Ottawa Senators defenceman Eric Gryba was suspended by the NHL on Friday for his hit on Montreal Canadiens forward Lars Eller in Game 1 of their best-of-seven Eastern Conference quarter-final.
Gryba received a two-game suspension for the incident that took place in the second period. Eller was left in an awkward position, looking behind him for a pass from teammate Raphael Diaz, when Gryba made contact.
"We do not see malicious intent by Gryba on this play. Eller is eligible to be checked and Gryba does not extend an elbow or launch into the head," Brendan Shanahan, the NHL's senior vice-president of hockey operations and player safety, said in a video posted on the league's website. "However, Gryba's route is not correct and we do not feel that he makes enough of a full body check for this hit not to qualify as an illegal check to the head.
"In our view, in attempting this very difficult check, Gryba does not hit squarely enough through the body. Eller's head is the principle point of contact and the subsequent contact to Eller's right shoulder is secondary."
Eller ended up face down on the Bell Centre ice, bloodied by the hit, was eventually taken off on a stretcher and spent the night in a Montreal hospital.
Eller returned home Friday morning after suffering a concussion as well as facial and dental injuries, the Canadiens said.
Saskatoon native Gryba was playing in his first career NHL playoff game. He received 15 penalty minutes in total for the hit, including a five-minute interference call that Montreal converted into one power-play goal.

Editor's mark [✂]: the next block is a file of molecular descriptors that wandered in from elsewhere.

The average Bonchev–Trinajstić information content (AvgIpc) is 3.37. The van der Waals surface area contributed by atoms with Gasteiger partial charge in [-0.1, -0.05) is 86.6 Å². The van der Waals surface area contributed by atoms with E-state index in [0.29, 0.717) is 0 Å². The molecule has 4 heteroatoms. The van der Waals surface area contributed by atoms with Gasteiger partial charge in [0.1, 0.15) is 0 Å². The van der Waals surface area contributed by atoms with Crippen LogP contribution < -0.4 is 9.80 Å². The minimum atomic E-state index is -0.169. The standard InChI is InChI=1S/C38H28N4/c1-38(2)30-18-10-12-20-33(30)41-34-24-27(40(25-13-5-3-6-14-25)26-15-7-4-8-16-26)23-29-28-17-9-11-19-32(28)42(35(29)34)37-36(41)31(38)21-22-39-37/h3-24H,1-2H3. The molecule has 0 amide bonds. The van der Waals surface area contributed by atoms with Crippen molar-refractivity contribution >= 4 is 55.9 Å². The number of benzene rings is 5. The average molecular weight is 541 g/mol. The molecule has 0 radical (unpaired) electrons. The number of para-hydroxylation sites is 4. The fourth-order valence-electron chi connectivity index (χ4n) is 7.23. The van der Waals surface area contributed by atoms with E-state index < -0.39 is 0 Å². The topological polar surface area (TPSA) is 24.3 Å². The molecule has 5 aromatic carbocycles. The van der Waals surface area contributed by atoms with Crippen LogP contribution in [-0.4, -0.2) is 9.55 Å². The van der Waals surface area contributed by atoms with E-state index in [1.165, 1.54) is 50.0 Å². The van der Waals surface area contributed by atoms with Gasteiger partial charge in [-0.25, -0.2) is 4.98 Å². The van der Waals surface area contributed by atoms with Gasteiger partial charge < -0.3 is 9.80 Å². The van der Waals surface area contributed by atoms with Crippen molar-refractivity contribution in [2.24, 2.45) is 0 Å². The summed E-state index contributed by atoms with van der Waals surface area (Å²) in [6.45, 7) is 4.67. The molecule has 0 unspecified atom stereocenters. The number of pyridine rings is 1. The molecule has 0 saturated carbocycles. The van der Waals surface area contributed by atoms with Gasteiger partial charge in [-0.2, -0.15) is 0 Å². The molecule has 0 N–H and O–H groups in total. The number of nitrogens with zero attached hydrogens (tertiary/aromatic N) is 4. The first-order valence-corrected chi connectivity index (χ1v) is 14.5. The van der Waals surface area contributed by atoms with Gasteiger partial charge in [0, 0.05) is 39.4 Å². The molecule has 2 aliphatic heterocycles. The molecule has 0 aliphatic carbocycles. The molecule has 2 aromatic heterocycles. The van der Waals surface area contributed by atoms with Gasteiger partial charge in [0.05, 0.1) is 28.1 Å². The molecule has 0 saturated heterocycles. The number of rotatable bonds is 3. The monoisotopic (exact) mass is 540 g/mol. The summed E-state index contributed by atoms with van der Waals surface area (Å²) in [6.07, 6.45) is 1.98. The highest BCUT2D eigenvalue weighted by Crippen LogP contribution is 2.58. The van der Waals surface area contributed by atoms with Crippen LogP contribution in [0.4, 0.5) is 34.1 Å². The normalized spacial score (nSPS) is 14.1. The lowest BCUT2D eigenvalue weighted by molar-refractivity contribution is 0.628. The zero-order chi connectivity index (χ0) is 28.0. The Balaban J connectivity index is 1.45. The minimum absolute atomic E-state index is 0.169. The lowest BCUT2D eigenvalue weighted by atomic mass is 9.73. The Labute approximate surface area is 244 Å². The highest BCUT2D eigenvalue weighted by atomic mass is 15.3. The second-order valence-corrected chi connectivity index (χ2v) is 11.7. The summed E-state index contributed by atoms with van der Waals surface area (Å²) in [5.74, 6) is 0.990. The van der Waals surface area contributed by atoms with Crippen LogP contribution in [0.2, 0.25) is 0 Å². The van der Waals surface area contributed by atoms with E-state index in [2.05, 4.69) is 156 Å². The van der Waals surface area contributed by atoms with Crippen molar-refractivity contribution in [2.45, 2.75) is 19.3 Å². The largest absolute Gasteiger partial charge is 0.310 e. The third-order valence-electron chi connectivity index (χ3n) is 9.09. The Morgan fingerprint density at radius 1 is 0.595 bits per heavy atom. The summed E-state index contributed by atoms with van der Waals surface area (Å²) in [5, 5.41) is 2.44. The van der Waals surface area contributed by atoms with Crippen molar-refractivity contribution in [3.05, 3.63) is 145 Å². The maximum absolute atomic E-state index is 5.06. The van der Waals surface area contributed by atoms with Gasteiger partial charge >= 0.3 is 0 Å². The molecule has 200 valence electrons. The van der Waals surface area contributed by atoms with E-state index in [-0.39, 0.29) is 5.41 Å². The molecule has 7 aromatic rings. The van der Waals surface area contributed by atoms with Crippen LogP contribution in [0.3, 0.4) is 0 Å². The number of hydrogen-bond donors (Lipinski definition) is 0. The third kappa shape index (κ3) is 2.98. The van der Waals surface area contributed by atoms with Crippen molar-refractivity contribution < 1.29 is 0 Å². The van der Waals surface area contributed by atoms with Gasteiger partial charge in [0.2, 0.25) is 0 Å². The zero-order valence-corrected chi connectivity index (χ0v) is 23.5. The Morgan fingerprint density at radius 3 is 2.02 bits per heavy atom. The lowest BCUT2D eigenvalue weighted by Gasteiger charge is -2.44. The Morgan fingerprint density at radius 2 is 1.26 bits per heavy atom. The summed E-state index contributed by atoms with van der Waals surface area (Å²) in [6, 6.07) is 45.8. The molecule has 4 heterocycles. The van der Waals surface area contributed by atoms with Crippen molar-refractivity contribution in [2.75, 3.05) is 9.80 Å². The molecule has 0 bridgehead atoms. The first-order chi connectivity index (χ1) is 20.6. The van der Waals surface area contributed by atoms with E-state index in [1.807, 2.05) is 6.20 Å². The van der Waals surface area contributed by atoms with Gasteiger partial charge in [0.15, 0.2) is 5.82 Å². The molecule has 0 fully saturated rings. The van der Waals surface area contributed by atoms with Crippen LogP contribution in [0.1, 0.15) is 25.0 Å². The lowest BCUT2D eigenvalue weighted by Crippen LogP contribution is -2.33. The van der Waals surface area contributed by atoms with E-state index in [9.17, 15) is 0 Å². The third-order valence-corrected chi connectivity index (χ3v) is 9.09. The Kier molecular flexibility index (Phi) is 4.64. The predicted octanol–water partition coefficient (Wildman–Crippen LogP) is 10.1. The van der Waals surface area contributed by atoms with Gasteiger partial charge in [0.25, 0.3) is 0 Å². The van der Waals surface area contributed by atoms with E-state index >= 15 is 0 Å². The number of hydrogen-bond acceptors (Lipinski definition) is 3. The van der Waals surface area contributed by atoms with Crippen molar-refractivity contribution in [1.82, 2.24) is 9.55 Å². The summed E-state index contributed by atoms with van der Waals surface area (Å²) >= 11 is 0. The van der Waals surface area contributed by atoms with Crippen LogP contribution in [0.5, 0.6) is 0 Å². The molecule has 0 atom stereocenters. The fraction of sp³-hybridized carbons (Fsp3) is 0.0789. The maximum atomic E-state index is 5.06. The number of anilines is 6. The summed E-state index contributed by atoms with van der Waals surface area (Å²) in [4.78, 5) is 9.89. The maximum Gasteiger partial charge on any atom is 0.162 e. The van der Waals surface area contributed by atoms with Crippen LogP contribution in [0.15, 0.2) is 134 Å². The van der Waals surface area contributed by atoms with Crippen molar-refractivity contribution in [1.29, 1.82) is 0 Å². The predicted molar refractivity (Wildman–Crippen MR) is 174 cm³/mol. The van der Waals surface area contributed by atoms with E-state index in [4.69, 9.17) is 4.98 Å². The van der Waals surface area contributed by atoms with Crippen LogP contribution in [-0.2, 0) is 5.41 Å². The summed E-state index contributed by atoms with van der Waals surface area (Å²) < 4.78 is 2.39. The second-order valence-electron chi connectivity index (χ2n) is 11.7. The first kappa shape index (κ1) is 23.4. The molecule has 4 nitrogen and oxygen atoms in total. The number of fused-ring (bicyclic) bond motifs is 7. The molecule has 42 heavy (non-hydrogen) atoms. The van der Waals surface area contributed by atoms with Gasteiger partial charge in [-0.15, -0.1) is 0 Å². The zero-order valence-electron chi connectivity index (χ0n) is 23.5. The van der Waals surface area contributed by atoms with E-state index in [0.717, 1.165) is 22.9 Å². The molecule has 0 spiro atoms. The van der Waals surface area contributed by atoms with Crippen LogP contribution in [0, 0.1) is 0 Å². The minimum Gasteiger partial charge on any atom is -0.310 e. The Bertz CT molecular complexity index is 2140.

Gryba's meeting with the league was expedited due to the fact the teams had games on consecutive nights.
He will be eligible to return for the fourth game of the series on Tuesday.
The Senators lead the series 1-0 heading into Game 2 Friday (CBC, CBCSports.ca, 6:30 p.m. ET).
Angry Montreal Canadiens coach Michel Therrien accused Senators counterpart Paul MacLean of "disrespect" on Friday for his comments about the hit.
Therrien said MacLean showed no compassion for the injured player when he placed the blame after Game 1 on Eller and Diaz.
Therrien spoke to the media prior to the league's announcement and was still seething about MacLean's comments.
"Inappropriate comment," said Therrien. "No respect for the player on the ice who was bleeding. No respect for his family in the stands. When he compared that to a hockey hit, the comparison he made was with the '70s, '80s and '90s. This is why we've got new rules, to avoid those hits when a player is vulnerable. That's why we've got rules.
"That was a lack of respect to Lars Eller and his family and I'm never going to accept that. Never."
After the game, MacLean absolved Gryba of blame and said players are taught to keep their heads up, comparing the hit to those dished out in earlier eras by blue-liners like Doug Harvey, Barclay Plager and Scott Stevens. He also said Eller should be mad at Diaz, who he referred to only as "No. 61."
Pass a non-issue: Shanahan
Shanahan said the Diaz pass had no impact on the hit.
"The pass that Eller received just prior to the check is completely irrelevant to whether or not Gryba delivers a reckless, illegal check to the head," he said.
MacLean said he was simply defending Gryba.
"Everyone was blaming my player for doing what he's supposed to do," said MacLean. "All I did was point out what happened.
"I feel bad for the kid that got hurt but that's what happened. It was a hockey play that went bad for him. If that's being harsh or cruel … that's too bad. Grow up."
Shanahan said some onus is on players to be aware of an impending body check.
"However, since the inception of the current illegal check to the head penalty, no player should expect that his head will be made the principle point of contact, whether intentionally, or as we feel occurs on this play, recklessly," he said.